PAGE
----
Paweł Jordan stara się zwiększyć udział obywateli w życiu społecznym poprzez wprowadzenie “nowej” idei wolontariatu w Polsce i innych krajach postkomunistycznych, które nie mają historii wolontariatu.
Pawel Jordan is trying to increase civic participation by introducing the "new" concept of volunteer service in Poland and other post-communist countries that do not have a history of volunteerism.
The New Idea
Pawel Jordan is building civil awareness and citizen participation by promoting the idea of volunteerism in Poland and the other countries in the former Soviet bloc, where the idea of volunteering is usually foreign if not negative. Pawel believes that a vibrant volunteer culture is a critical component of a stable and well-rooted democracy.Pawel's work is different from similar projects in the region because it goes beyond simple recruitment and shows social service agencies, hospitals, and nongovernmental organizations how they could benefit from the use of volunteers. He is combating the hesitation of many managers to open up their organizations to unproven strangers, and he is also training them to use volunteers in the most productive manner.
When compared to other European countries Poland has a much lower incidence of volunteerism. In 1996 about fifteen percent of the population had at least one volunteer experience versus Belgium, Sweden, and Great Britain, which had 39 percent, 32 percent and 27 percent rates of volunteerism, respectively.
In Poland the idea of volunteering has a very negative connotation, because it is still very closely associated with the "compulsory volunteering" that people were forced into during the totalitarian era. Under the previous regime citizens were required to perform tasks for the public good, such as harvesting vegetables at cooperative farms. However, Pawel believes that there are a large number of Poles who would be willing to volunteer: according to his research, there are about one million who, if given the opportunity, would volunteer some time with a social institution. However, only a small proportion of citizens' organizations in Poland regularly exploit this resource.
Statistics provided by Pawel suggest that only about sixteen percent of all Polish citizens' organizations work with volunteers routinely, about 25 percent of them do so frequently, and about 40 percent do so occasionally.
In 1993 Pawel established the first Polish Volunteer Center in Warsaw. By 1997 it grew to nine centers throughout Poland. All of the centers maintain a database of volunteers and conduct high quality training programs that help people understand volunteering in a fresh way. They are taught about self-motivation, seeing oneself in relation to others, and volunteers' rights and duties. In the Warsaw center, there are over 400 people in the volunteer database with about seventy organizations advertising for volunteers. The centers also produce public education materials to help with recruitment.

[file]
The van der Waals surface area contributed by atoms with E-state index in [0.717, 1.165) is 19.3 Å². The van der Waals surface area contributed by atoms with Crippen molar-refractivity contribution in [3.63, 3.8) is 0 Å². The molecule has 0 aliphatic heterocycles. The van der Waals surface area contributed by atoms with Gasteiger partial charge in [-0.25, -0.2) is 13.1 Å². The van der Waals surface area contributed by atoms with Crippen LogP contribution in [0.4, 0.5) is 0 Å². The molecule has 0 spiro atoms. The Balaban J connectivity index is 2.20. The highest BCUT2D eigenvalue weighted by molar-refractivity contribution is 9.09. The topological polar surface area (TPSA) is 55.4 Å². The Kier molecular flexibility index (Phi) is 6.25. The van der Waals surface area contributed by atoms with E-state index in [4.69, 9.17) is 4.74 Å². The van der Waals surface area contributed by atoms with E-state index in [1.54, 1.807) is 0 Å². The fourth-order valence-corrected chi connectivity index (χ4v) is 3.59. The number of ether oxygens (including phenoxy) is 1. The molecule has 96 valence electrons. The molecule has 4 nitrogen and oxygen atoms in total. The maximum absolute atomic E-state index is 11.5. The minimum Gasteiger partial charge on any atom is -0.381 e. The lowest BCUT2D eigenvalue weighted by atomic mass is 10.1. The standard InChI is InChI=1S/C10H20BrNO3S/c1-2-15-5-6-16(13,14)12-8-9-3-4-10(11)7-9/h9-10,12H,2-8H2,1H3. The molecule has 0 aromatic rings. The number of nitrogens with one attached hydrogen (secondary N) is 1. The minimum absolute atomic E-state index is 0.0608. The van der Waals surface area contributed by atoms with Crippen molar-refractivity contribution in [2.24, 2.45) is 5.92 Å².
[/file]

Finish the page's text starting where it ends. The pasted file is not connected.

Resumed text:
Pawel is spreading his idea to ten other countries in central and eastern Europe. He has initiated what he calls a Twinning Project, in which more established centers consult with emerging ones. In August 1997 Pawel helped to launch a twin Volunteers' Center in Lithuania. He is currently negotiating with Soros Foundation about financing further expansion to Lithuania, Slovakia, Czech Republic, Hungary, Estonia, Romania, and Ukraine.
In addition to his ambitious expansion plans, Pawel is also working on some of the legal obstacles that are hindering voluntarism in Poland. Currently, individuals may not count their volunteer work toward the receipt of state-sponsored health insurance or social security centers. He wants to establish a system that will provide insurance benefits to volunteers.
In order to trigger the need and desire for volunteers outside of nongovernmental organizations, Pawel has established a pilot project with several hospitals and other care providing institutions. This model will show how volunteers can be very useful in such institutions. The initial or pilot project has proven to be quite successful, and, as a result, Pawel has decided to expand it to ten additional institutions. The program includes a two-day staff training during which time the staff selects a volunteer coordinator and conducts a volunteer needs analysis. He staff also creates a database of volunteers and begins placing appropriate volunteers in concrete work situations. Pawel plans to eventually publish a step-by-step guide of how to use volunteers in social care centers. His plan is to have his program functioning in 50 institutions with over 2,000 volunteers by the year 2001.
During high school, Pawel became very involved in volleyball. He says that playing on a team taught him the value of teamwork and cooperation. At university, he led many student activities and even started a students' club. Pawel has also been very active in establishing a network of civic advisory centers, and was a member of the Advisory Board of the Citizen Social Development Project. He was also the director of the leading nongovernmental organization information bureau in Warsaw, and he has established a project which links more developed information centers to less developed ones in other cities.